The amendment seeks to place the reorganised water services on a permanently subsidised basis to keep the charges down. In Committee I stated the Government's policy quite firmly in the context of the water authorities' recreation and navigation charges. That was on an amendment moved by the hon. Member for Acton (Mr. Spearing). On that occasion I said: I understand the intention of the amendment, to put it bluntly, to be to obstruct any attempts to make recreational and navigational facilities on water authority waterways self-financing. This would be against the principle of the Bill."—[OFFICIAL REPORT, Standing Committee D, That principle applies to other uses of water.

I have stated as a matter of principle that the revenues to enable the new authorities to discharge their main functions should come from charges for the services that they provide, apart from Exchequer grants for specific purposes. Clause 26(4) obliges the water authorities to ensure that charges reflect the costs of providing water services. There is clearly written into the Bill the obligation that they will not in future be able to rely on general grants. In future we shall look to charges for the water supplied or for the sewerage service provided to meet the costs of the service.

The purpose in proposing full reliance on charges for water services is to make plain the real cost of these services and so enable rational decisions to be made in the use of resources for their development. I had not realised that there was any misconception here. It is clearly written into the Bill that we shall rely in future on charges and not on grants out of taxation, and that is the principle which we must maintain.

There will be a transition period, of course. We shall be faced with a similar situation as obtained on revaluation, when we found that certain individuals were suffering and decided that a transition period would be desirable, however fair and just the eventual outcome. I dare say we shall have to have a transition period in the case of water reorganisation, but the principle behind the Bill is that the consumer should pay for both the services and the goods that he receives.

When one compares industrial and commercial consumption with domestic consumption, I do not think that the domestic user will come off too badly. It may mean that he is much better off than being charged on a rateable value basis for his water consumption. It may be that industry will have to pay a larger burden for sewerage and water than in the past, and to that extent the domestic consumer may benefit.

Mr. Denis Howell

That was a most disturbing reply. The Government are proposing to save about £100 million a year and this charge is to be passed on to the consumer. It has not been clear hitherto that this was the kind of saving the Government envisaged and that this was the additional charge that the Bill would impose upon water consumers.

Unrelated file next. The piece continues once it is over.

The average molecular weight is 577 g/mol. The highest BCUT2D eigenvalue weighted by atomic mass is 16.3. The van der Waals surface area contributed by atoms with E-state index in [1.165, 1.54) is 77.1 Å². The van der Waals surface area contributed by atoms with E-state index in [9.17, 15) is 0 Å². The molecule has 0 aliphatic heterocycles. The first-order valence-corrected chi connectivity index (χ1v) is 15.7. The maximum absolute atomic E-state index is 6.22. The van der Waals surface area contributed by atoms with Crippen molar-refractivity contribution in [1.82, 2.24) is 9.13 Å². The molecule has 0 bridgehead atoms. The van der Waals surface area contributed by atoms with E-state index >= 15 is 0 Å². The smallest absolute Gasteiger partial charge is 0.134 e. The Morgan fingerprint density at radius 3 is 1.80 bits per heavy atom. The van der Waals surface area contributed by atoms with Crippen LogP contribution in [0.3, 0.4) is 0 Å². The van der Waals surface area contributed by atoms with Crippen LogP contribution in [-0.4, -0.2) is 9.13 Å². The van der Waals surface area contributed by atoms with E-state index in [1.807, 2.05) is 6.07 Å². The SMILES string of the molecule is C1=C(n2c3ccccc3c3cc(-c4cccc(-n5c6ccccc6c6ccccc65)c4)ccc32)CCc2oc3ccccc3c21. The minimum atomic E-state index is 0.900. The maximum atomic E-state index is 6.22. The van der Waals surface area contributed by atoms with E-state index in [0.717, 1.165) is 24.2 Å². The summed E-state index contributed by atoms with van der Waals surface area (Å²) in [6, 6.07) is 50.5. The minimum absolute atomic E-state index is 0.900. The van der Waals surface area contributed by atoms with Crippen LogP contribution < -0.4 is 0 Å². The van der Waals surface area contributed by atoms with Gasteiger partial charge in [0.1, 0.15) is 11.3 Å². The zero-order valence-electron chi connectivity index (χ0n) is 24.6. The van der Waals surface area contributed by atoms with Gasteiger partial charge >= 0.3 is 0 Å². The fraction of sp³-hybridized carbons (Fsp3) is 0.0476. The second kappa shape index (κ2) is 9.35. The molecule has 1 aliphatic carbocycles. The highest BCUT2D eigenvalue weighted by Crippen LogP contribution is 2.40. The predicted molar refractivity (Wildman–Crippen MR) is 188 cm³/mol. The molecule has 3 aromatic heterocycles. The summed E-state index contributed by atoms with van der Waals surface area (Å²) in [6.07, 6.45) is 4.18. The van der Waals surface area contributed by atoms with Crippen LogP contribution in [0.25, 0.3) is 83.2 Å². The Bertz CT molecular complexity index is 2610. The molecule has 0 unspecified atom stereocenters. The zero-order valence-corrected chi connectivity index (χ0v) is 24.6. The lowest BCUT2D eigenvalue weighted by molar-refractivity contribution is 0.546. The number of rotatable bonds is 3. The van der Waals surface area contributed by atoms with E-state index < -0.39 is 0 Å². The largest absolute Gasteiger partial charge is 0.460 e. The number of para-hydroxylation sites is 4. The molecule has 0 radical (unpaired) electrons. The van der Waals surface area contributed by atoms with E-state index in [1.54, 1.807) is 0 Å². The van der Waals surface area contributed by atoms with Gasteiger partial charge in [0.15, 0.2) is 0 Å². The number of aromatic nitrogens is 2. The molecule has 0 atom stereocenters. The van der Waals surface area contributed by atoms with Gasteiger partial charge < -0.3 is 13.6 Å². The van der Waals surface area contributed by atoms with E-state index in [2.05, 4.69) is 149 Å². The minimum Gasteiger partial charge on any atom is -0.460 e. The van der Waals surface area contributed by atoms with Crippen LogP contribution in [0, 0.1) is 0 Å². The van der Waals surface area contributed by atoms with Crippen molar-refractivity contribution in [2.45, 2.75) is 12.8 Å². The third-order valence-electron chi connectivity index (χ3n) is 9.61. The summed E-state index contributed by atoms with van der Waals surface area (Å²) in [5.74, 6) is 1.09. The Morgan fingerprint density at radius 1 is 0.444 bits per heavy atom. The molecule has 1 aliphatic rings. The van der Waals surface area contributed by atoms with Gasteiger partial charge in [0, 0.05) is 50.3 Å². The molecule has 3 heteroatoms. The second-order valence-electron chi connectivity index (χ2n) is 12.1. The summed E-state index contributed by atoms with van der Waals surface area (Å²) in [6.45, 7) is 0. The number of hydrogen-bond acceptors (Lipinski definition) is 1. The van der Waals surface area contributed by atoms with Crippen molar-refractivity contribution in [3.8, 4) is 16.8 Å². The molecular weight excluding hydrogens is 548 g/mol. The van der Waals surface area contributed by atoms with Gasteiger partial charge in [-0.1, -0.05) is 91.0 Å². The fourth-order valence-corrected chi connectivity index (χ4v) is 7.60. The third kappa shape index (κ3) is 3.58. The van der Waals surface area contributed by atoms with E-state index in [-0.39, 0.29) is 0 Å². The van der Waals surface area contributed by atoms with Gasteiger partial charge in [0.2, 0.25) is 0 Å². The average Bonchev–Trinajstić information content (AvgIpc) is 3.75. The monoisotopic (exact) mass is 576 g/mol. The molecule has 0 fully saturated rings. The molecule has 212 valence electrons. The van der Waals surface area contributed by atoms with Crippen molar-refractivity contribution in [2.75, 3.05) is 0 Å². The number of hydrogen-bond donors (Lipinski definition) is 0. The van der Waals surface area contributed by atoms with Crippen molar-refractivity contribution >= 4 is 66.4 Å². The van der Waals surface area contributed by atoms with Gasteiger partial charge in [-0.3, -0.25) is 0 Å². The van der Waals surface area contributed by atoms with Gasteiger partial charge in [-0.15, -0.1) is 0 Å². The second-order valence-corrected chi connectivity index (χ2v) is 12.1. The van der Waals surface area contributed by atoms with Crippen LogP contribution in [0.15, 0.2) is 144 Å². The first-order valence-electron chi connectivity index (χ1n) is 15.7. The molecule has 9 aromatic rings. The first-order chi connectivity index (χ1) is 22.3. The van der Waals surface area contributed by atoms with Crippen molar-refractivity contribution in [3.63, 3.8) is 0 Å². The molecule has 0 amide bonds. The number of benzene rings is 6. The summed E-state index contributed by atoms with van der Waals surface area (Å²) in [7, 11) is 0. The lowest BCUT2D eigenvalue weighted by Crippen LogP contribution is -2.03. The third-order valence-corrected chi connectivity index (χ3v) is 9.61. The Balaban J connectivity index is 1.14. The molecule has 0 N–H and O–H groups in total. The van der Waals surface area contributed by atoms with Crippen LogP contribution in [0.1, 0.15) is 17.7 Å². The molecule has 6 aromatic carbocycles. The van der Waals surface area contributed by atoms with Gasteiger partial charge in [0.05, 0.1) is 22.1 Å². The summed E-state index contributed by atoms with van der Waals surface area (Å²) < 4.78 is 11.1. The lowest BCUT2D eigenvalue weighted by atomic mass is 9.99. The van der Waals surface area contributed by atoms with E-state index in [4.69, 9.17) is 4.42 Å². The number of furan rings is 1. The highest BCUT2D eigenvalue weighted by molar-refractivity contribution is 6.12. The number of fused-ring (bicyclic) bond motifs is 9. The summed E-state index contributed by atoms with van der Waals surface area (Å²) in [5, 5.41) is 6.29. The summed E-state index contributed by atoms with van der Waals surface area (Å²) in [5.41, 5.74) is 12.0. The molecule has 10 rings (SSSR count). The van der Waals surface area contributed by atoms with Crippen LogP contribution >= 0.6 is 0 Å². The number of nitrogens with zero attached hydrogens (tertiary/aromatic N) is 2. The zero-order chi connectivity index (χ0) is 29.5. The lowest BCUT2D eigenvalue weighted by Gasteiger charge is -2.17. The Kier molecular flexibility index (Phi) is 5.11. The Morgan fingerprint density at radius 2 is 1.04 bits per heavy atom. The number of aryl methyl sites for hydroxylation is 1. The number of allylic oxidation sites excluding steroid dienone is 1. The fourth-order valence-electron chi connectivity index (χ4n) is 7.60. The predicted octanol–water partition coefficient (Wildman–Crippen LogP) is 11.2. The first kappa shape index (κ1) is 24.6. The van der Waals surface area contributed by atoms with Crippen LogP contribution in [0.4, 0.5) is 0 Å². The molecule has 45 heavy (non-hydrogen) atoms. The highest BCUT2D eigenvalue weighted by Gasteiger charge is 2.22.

I cannot for the life of me understand why, if Governments of all persuasions have hitherto thought it right to make adequate provision in the rate support grant in order to grant-aid essential services like sewerage, that principle is to be breached and thrown overboard. It is an attempt to achieve a saving by stealth and it is a typical Treasury type of manoeuvre that one can imagine going on in the corridors of power by which the Treasury recognises a good opportunity to make a saving of up to £100 million. It plans to get the Minister to say that the great justification for it is that everything will be clear, that realistic decisions can be taken on their merits and that the consumer shall pay.

If the Minister was logical in his argument, that would be the end of all rate support grants for all purposes, because all rate support grants are in recognition of the fact that in the provision of essential services such as this there has to be a partnership between central and local government money. For the first time ever, or at least for the first time in many years, this principle is to be breached in the important matter of water, sewerage and drainage.

It is a sad business and I imagine that the local authorities are not fully cognisant of the fact. If they had been fully aware of the effect of a Bill to remove £100 million of Government aid or subsidy from the consumer in this important sector, I am sure they would have been writing to us with a high degree of indignation. However, they have not done so. We must therefore press the claims of the consumer at this late hour, although we obviously shall not force the issue to a Division because I have given undertakings not to do so. Looking around the Chamber I see that we would have a better chance of winning a Division than at any time during the evening.

Had we been dealing with this at a more reasonable hour, we should have registered our strong sense of indignation at the saving of this amount of money by stealth. This is a grave departure on a matter of vital principle in the responsibility of the central Government to help to finance local government matters. I cannot force a Division and I therefore content myself with an indignant and righteous expression of the views of the Opposition on this matter.

Amendment negatived.